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Why we’re underweight European bonds

Kris Xippolitos

By Kris Xippolitos

Head - Fixed Income Strategy

September 11, 2018Posted InInvestments, Fixed Income and Investment Strategy

Since the ECB announced in June their intention to end QE in 2019, core long-term rates in the EZ have moved lower. Though somewhat counter-intuitive, there are a number of factors dissuading investors from discounting the likely increase in net government supply. We will touch on a few, however, we expect markets to eventually price in the end of QE, pushing long-term rates higher. Considering 30% of the EZ sovereign bond market still trades with negative yields, and 7-10 year maturities average less than 1%, we remain underweight. In our view, even the slightest increase in yield will have a significant negative impact on euro fixed income performance.

 

On the macro front, recent economic data has been encouraging. Eurozone PMI’s continue to signal expansion, despite falling from much higher levels. 2Q real GDP growth of 0.4% (2.2% year-over-year) beat market consensus, and Citi economists remain confident that growth will exceed expectations. Unemployment also continues to fall, with the latest Eurostat reading hitting 8.2%, its lowest since 2009. However, core inflation remains below the ECB’s mandate. With the advanced reading for August core CPI showing a decline to 1.0%, the ECB’s need to provide relatively accommodative policy becomes reaffirmed.

 

As announced in June, the ECB is expected to taper monthly bond purchases in October, then cease expanding balance sheet in January 2019. However, ongoing central bank purchases continue to provide meaningful technical support. Excluding France, net government bond supply for the Eurozone (after ECB purchases) is expected to remain negative this year. This will likely change in 2019, pressing euro rates higher. However, the ECB will be reinvesting maturing assets for an extended period beyond the end of QE. In our view, reinvestment can still play a role in keeping local yields relatively contained, albeit minor.

 

Trade conflicts between US/China and US/European Union (EU) have also spilled over into European risk assets, driving flight to quality. With the external dependencies between China and Germany significant, trade-related weakness in China data has negatively impacted German equity markets. Indeed, Germany equities has declined 6.5% this year, underperforming the region. Additionally, US threats to place tariffs on all EU car imports has fueled a 15% decline in the European equity auto sector. While US/China trade negotiations will be fluid, we do not expect the US to impose auto tariffs on the EU. That said, upon a US/EU trade deal, it’s likely we could see some relief in core euro rates.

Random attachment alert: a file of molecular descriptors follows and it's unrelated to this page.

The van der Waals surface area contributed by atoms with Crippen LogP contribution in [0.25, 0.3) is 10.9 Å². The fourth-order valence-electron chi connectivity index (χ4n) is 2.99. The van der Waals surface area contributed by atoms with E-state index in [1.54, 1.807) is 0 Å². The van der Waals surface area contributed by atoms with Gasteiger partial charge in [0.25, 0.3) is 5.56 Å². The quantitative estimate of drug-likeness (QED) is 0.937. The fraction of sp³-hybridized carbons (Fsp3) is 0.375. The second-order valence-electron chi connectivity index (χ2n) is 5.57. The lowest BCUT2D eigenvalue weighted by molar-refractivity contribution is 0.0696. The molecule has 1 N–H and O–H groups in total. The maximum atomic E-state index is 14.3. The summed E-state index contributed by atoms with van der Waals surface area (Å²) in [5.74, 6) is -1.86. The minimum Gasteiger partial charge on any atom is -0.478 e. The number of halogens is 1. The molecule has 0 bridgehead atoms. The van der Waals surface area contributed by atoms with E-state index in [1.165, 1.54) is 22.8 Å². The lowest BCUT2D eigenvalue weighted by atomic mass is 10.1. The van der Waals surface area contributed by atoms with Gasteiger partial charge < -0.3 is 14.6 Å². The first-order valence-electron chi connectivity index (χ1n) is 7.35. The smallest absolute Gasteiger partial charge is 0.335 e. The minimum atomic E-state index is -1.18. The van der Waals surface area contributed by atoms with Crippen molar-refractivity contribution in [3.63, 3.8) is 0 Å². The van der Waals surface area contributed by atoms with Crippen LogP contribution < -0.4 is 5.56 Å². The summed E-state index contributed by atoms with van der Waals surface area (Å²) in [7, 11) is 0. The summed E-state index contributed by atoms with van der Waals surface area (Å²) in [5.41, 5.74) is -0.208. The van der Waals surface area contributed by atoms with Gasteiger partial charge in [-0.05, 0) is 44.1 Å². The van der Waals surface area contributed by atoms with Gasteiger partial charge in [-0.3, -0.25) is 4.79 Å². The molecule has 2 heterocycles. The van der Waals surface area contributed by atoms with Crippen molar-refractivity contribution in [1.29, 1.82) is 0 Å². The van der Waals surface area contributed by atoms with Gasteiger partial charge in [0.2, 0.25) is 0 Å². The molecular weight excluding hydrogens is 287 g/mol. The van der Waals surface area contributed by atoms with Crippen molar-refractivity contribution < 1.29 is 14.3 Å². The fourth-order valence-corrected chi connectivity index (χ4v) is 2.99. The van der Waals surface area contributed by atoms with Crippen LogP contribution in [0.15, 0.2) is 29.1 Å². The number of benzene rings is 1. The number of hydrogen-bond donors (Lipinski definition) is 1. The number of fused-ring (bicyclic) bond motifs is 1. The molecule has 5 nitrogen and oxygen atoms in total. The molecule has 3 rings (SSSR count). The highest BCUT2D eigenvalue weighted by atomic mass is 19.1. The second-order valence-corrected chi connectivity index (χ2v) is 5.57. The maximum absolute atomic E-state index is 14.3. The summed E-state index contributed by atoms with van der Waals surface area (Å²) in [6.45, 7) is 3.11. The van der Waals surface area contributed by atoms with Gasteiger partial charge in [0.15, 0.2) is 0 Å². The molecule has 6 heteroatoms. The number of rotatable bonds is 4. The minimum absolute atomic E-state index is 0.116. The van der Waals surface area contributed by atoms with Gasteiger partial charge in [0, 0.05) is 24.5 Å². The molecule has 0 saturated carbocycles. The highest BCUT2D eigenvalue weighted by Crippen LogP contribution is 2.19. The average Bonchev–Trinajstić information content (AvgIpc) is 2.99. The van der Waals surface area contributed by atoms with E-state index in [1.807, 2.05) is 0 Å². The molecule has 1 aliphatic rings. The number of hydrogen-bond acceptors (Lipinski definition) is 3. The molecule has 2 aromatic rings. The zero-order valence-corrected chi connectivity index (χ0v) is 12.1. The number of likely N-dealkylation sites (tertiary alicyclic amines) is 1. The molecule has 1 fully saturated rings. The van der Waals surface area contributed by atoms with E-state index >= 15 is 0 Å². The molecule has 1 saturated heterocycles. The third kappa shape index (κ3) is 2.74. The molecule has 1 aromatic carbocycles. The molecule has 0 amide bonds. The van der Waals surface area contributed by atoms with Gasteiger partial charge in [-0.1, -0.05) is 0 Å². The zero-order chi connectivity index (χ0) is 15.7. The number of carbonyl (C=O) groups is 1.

Markets also still need to contend with the instability in Italian politics. An EZ referendum is a low probability. However, fiscal and growth concerns are rising. As such, non-domestic investors continue to reduce exposure, pressing spreads (to Bunds) wider. Guidance over deficit targets will be watched closely, with expectations between 1.5-2.0%. This would likely calm bond investors on the issue of debt sustainability. Indeed, Italy’s debt-to-GDP ratio is among the highest in the world at 130%. Markets will also keep a close eye on Moody’s and S&P ratings reviews, expected in October. Downgrades could lead to further outflows and wider spreads. Italy remains our deepest underweight in the EZ.

 

Despite relatively higher yields and wider spreads, we prefer to avoid Italian sovereign markets. Though political leaders seem content on maintaining reasonable deficit-to-GDP targets for 2019, others may still prefer a more confrontational approach. In our view, market confidence will remain critical for Italian bonds. A decline in confidence can further impact spreads, which in turn could negatively impact financial conditions and hamper growth. While recent auction demand was encouraging, potential downgrades by rating agencies can create renewed outflows, creating further pressures on valuations.

 

Investors will likely be focused on whether we see any deal between the EU and UK. Our base-case view is that the two sides reach an agreement (and Gilt yields rise). However, risks of ‘no deal’ are not negligible. If negotiations fall apart, it’s likely that Gilt yields drop sharply, as recession risks rise and rate cuts are priced in. However, the subsequent currency weakness may eventually fuel a rise in inflation, or create outflows from concerned investors. This type of asymmetric outcome leaves us underweight. Of course, we are not alone. Recent Bank of England data shows that foreign investors were net sellers of Gilts by the largest monthly amount since 1982.